Thursday-November 23, 2017
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Whose Vision is It?
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Whose Vision is It?
By: Andy Kheir
Kheir Consulting
http://www.kheirconsulting.com/

I often get the question similar to this one: "We're a small company, and so were able to have the whole team participate in vision creation exercises, and we have everyone contribute when we refocus, but I'm always looking for new ideas for how to get everyone to 'drink the kool-aid'. Any ideas to help a small organization better ingrain their vision and mission into the company culture?"

Talk about a loaded question!  In a nutshell, it is about fear.  He are some key points to follow when creating a vision statement:

Don't Include Everyone
As a small company, I am going to give you advice that conflicts with most other experts.  The reasoning is that most vision/mission exercises and creation tools are meant for larger companies (500+ employees) and do not address the small business dynamics.  When they speak about vision and mission creation, they speak about getting everyone involved, especially senior executives.  Small businesses do not have 'senior executives'.  They generally have one to three owners, and usually one or two key managers as they grow.  The rule of thumb should be - If you will lose your house if the business fails, you have input into vision and mission.  Employees in a small business, although they often become friends and are personally involved, business speaking, thare are generally NOT that invested (financially, career commitment, emotionally, etc.) in the company itself.  In larger companies, senior executives will have serious financial, career and emotional set backs when the business fails.   When a vision statement is developed ONLY owners and those most invested should have any say at all (excluding financial only, like banks, VC, Angels, etc. - they will literally buy in with money to YOUR stated vision and mission). When developing your mission, general direction should be laid out as a framework, and input should be heard from anyone deemed useful, but the decision of final draft and direction always falls on the vision creators alone.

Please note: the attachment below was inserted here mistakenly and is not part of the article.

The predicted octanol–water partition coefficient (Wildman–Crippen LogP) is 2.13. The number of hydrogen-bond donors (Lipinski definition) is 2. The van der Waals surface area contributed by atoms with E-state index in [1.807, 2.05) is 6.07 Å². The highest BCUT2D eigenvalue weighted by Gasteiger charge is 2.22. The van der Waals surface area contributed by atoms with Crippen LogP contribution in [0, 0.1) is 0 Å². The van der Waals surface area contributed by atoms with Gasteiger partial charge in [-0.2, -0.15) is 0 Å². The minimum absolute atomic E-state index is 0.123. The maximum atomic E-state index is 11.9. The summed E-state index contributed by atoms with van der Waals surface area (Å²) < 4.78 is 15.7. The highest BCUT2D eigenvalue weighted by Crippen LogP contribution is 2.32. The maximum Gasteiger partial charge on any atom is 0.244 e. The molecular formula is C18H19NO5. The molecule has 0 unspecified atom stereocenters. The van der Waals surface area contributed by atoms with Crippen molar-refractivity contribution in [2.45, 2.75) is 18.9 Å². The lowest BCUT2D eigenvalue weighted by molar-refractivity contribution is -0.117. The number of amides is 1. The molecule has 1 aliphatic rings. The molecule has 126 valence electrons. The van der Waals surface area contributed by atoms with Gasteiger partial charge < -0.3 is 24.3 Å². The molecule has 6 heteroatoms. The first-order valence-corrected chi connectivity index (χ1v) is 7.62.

The Vision is the Reason
This makes the business owner's job of getting buy-in to the company vision and mission both easier and harder at the same time!  Let's start with the vision statement.  This needs to be VERY simple.  Very simple to understand - very simple to remember!  If you ask your employees what the company vision is, they should at the very least be able to paraphrase the content.  To achieve this, keep it very short.  Simple, but often overlooked.  In all meetings, state the vision of the company in conversation - examples - "As we ...state vision... we are exploring expansion into New York." or "As we ...state vision... we are going to develop the new product xyz."  It is your personal and your company's rationale for EVERY action you take, so state it.  It will become the defacto rationale for your employees (and yourself).  It becomes ingrained because it is always used and always referenced.  

Fit the Hire
As well, when hiring, the candidate should reflect the company vision in their interview answers without prompting.  If quality is a large portion of your vision (Bose - 'Better Sound Through Research'), they should be talking about quality frequently in the interview.  If low cost is a large portion of the company vision (Alcan - "To be the lowest cost producer of aluminum & to outperform the average return on equity of the Standard & Poor's industrial stock index.") then efficiency and teamwork (items that contribute to low cost) should be talked about frequently by the candidate in the interview.  These are indicators that the candidate already believes in the basic principles of the company vision and is a good fit.  A vision statement answers what company does, and, in a perfect world, what the company is.